On 30 May, the RMT rail and transport union will hold its Special General Meeting in Doncaster to debate whether it should reaffiliate to Labour, the party the union helped found but from which it was expelled in 2004.
A period of consultation within the union has revealed a fairly even split. A slight majority of branches and Regional Councils that held meetings to debate the issue voted in favour of reaffiliation, but those voting against represent a slightly larger proportion of the membership.
The support of all three national officers for reaffiliation (General Secretary Mick Cash and the two Assistant General Secretaries, Mick Lynch and Steve Hedley) has led some in the anti-reaffiliation camp to characterise the drive as a top-down one that the bureaucracy is attempting to impose against the wishes of the members.
However, the reality was that some branch and Regional Council meetings that took positions on the question, on both sides, were attended by less than 0.5% of their memberships. In such circumstances, neither side can claim a rank-and-file groundswell for their position, nor that their strategy represents the overwhelming will of the members. Whatever the outcome on 30 May, socialists and rank-and-file activists in the union will have much work to do to improve grassroots engagement.
The anti-reaffiliation case was presented as a campaign to defend the union’s existing political strategy. In truth this is no coherent strategy at all, but a pick-and-mix approach that has seen the union donate some money to various Trade Union and Socialist Coalition (TUSC) candidates (never really a viable project and now nothing more than an electoral front for the Socialist Party), the odd Green, and a few independents, but has not contributed in any way to the building of permanent structures that might provide any serious or ongoing working-class political representation.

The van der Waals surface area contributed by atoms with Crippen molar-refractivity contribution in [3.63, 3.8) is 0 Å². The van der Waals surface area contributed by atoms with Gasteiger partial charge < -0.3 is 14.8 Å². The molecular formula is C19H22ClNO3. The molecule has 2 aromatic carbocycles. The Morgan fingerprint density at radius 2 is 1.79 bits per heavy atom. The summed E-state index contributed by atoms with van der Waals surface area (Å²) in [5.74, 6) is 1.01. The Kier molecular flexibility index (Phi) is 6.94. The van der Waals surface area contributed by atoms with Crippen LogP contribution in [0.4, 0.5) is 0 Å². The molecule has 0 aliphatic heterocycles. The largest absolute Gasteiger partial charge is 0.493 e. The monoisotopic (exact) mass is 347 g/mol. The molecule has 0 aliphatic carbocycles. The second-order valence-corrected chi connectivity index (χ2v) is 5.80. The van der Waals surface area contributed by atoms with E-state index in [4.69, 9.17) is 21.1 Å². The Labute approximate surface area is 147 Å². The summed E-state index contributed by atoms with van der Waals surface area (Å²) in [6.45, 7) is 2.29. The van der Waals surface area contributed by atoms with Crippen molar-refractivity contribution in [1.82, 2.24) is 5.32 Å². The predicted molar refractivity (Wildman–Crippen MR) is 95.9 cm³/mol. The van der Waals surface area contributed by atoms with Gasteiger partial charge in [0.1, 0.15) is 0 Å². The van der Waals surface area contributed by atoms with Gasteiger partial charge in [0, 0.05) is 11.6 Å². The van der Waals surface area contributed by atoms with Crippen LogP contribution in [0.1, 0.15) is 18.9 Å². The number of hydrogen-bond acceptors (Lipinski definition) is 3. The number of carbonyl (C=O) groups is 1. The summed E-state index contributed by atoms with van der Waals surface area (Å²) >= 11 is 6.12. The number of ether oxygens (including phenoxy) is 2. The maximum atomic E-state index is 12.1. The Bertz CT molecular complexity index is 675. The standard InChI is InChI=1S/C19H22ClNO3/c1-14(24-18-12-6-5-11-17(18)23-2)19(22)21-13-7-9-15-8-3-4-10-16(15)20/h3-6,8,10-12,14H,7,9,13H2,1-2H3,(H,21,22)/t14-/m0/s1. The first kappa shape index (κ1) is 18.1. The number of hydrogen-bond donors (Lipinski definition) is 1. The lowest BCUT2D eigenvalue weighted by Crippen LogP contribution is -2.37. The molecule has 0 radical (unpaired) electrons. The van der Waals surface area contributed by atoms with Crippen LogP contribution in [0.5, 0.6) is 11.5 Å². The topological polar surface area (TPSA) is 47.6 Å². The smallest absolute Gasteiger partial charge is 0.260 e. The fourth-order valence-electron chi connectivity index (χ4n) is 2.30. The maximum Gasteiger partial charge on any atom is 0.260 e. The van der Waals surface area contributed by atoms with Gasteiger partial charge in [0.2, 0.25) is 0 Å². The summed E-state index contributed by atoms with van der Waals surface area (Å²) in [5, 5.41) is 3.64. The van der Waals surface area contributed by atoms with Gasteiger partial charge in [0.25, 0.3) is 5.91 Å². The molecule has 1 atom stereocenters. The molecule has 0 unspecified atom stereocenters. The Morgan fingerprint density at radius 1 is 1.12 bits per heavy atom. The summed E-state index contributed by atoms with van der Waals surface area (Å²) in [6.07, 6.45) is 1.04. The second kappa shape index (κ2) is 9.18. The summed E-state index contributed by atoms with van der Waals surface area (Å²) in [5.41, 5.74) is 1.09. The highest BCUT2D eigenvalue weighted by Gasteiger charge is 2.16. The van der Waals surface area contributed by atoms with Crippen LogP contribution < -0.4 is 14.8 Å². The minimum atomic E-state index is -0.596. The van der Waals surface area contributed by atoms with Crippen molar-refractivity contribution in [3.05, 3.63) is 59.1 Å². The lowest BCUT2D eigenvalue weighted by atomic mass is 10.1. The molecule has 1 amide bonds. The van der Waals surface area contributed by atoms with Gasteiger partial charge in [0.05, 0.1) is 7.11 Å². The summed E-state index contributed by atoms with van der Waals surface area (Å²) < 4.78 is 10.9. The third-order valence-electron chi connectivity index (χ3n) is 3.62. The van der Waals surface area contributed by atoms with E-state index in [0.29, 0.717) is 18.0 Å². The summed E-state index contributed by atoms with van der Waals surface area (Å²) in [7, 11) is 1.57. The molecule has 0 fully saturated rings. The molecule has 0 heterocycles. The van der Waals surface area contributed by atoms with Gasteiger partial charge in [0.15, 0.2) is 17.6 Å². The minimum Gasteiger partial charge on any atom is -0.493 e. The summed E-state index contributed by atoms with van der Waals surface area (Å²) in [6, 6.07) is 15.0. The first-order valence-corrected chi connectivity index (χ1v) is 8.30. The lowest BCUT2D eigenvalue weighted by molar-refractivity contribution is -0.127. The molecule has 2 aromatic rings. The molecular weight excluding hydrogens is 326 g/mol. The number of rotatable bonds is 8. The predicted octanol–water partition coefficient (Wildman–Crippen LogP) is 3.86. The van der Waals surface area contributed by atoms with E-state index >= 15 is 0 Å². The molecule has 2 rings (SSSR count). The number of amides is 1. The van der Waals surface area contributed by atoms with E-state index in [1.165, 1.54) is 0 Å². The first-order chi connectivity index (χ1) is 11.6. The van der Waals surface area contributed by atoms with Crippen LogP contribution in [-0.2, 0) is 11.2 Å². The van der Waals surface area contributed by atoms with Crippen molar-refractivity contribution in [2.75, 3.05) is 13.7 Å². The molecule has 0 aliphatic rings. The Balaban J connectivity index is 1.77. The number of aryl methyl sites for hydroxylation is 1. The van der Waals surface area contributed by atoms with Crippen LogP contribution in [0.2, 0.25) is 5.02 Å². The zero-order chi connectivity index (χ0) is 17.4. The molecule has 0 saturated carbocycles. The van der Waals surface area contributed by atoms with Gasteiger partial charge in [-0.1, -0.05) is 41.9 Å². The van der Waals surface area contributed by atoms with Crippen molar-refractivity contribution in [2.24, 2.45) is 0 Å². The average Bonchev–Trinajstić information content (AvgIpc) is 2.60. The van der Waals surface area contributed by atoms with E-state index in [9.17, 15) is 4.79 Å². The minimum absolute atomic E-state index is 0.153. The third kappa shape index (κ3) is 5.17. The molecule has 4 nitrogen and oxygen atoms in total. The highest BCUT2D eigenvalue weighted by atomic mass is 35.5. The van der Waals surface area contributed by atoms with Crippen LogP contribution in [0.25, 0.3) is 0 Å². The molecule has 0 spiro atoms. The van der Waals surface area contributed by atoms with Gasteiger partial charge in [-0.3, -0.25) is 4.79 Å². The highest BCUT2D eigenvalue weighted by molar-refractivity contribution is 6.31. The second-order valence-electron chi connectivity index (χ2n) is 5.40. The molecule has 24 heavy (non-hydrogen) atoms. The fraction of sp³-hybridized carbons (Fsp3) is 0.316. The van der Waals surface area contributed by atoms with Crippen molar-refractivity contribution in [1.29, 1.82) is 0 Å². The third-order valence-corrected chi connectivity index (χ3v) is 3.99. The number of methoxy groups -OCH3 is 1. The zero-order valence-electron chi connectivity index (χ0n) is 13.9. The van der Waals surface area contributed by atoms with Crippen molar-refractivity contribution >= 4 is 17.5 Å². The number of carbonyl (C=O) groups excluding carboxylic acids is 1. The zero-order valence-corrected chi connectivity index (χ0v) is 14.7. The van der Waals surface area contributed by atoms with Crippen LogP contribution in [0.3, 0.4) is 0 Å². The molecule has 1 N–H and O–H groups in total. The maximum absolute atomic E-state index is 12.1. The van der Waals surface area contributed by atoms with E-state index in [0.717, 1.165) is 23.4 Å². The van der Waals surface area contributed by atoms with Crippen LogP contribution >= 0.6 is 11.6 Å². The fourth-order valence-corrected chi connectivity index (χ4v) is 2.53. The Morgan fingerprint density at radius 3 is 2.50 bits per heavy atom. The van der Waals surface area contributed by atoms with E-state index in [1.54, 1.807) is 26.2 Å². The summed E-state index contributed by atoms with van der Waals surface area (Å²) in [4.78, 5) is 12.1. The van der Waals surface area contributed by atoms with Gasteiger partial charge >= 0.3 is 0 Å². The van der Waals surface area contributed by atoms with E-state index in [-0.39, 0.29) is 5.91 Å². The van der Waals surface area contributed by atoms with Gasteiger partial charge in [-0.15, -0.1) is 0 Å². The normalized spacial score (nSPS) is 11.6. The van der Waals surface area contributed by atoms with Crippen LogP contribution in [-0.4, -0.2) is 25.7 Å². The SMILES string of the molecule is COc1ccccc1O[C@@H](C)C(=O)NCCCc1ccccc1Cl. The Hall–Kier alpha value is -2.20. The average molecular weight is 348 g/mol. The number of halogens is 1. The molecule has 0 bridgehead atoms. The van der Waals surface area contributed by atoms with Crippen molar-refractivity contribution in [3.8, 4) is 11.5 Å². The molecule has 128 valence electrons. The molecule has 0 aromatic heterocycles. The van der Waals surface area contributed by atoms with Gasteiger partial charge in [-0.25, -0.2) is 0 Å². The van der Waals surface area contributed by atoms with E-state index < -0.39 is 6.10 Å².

On the pro-affiliation side, some, including prominent Stalinists, have mobilised primarily bureaucratic arguments, emphasising the “influence” RMT might be able to have within Labour, mainly via possible seats on various committees. This is hardly an enthusing, rank-and-file case for reaffiliation.
Against both the incoherence of the anti-reaffiliation camp and the machine-politics influence-peddling of some on the pro side, others of us have presented a case for affiliation based on the possibility of RMT mobilising its grassroots membership to intervene in transformative struggle at grassroots level in Labour.
If the union votes to reaffiliate, we will continue to make that case, and to argue for a genuinely democratic Labour link, responsive to control and pressure from below, rather than the ossified bureaucratic structure that Labour affiliation sometimes is in other unions. If the vote is against affiliation, we will continue to argue for a coherent political strategy, and for RMT members who do recognise the importance of involvement in Labour to coordinate to promote socialist policies and strike support within the party.
And whichever the vote goes, socialists on both sides of the debate must work together to renew rank-and-file engagement and reinvigorate the union’s democratic culture.